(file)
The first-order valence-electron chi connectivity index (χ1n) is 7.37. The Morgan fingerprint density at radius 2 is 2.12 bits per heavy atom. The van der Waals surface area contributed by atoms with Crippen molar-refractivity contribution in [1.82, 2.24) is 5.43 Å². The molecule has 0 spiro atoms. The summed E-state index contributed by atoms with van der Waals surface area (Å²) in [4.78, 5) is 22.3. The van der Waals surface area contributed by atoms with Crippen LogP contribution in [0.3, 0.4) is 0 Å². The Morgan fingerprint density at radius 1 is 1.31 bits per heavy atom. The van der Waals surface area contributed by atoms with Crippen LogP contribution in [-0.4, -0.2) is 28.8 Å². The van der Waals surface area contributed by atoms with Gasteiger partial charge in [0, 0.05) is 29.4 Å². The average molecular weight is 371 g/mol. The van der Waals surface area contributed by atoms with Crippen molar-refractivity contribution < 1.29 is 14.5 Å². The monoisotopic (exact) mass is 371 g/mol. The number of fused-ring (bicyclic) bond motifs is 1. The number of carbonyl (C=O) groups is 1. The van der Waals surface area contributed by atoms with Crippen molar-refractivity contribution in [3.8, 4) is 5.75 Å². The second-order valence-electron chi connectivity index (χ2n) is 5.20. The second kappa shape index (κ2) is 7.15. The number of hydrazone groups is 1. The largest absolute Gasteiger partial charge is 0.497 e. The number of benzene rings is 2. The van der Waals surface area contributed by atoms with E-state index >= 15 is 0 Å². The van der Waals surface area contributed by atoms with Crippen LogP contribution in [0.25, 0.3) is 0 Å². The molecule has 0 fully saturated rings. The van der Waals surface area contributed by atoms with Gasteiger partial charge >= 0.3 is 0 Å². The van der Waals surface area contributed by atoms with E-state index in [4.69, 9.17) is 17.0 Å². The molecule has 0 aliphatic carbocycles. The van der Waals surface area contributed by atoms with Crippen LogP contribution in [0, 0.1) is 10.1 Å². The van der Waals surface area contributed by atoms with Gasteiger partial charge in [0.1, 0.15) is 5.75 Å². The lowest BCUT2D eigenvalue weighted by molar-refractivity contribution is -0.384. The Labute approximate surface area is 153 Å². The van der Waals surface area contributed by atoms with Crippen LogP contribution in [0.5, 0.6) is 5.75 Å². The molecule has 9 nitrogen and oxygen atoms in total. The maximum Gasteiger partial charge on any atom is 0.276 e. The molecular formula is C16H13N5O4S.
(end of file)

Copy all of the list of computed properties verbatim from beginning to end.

The first-order valence-electron chi connectivity index (χ1n) is 7.37. The Morgan fingerprint density at radius 2 is 2.12 bits per heavy atom. The van der Waals surface area contributed by atoms with Crippen molar-refractivity contribution in [1.82, 2.24) is 5.43 Å². The molecule has 0 spiro atoms. The summed E-state index contributed by atoms with van der Waals surface area (Å²) in [4.78, 5) is 22.3. The van der Waals surface area contributed by atoms with Crippen LogP contribution in [0.3, 0.4) is 0 Å². The Morgan fingerprint density at radius 1 is 1.31 bits per heavy atom. The van der Waals surface area contributed by atoms with Crippen LogP contribution in [-0.4, -0.2) is 28.8 Å². The van der Waals surface area contributed by atoms with Gasteiger partial charge in [0, 0.05) is 29.4 Å². The average molecular weight is 371 g/mol. The van der Waals surface area contributed by atoms with Crippen molar-refractivity contribution < 1.29 is 14.5 Å². The monoisotopic (exact) mass is 371 g/mol. The number of fused-ring (bicyclic) bond motifs is 1. The number of carbonyl (C=O) groups is 1. The van der Waals surface area contributed by atoms with Crippen molar-refractivity contribution in [3.8, 4) is 5.75 Å². The second-order valence-electron chi connectivity index (χ2n) is 5.20. The second kappa shape index (κ2) is 7.15. The number of hydrazone groups is 1. The largest absolute Gasteiger partial charge is 0.497 e. The number of benzene rings is 2. The van der Waals surface area contributed by atoms with E-state index >= 15 is 0 Å². The van der Waals surface area contributed by atoms with Crippen LogP contribution in [0.25, 0.3) is 0 Å². The molecule has 0 fully saturated rings. The van der Waals surface area contributed by atoms with Gasteiger partial charge >= 0.3 is 0 Å². The van der Waals surface area contributed by atoms with E-state index in [4.69, 9.17) is 17.0 Å². The molecule has 0 aliphatic carbocycles. The van der Waals surface area contributed by atoms with Crippen LogP contribution in [0, 0.1) is 10.1 Å². The van der Waals surface area contributed by atoms with Gasteiger partial charge in [0.1, 0.15) is 5.75 Å². The lowest BCUT2D eigenvalue weighted by molar-refractivity contribution is -0.384. The Labute approximate surface area is 153 Å². The van der Waals surface area contributed by atoms with Crippen LogP contribution in [0.5, 0.6) is 5.75 Å². The molecule has 9 nitrogen and oxygen atoms in total. The maximum Gasteiger partial charge on any atom is 0.276 e. The molecular formula is C16H13N5O4S.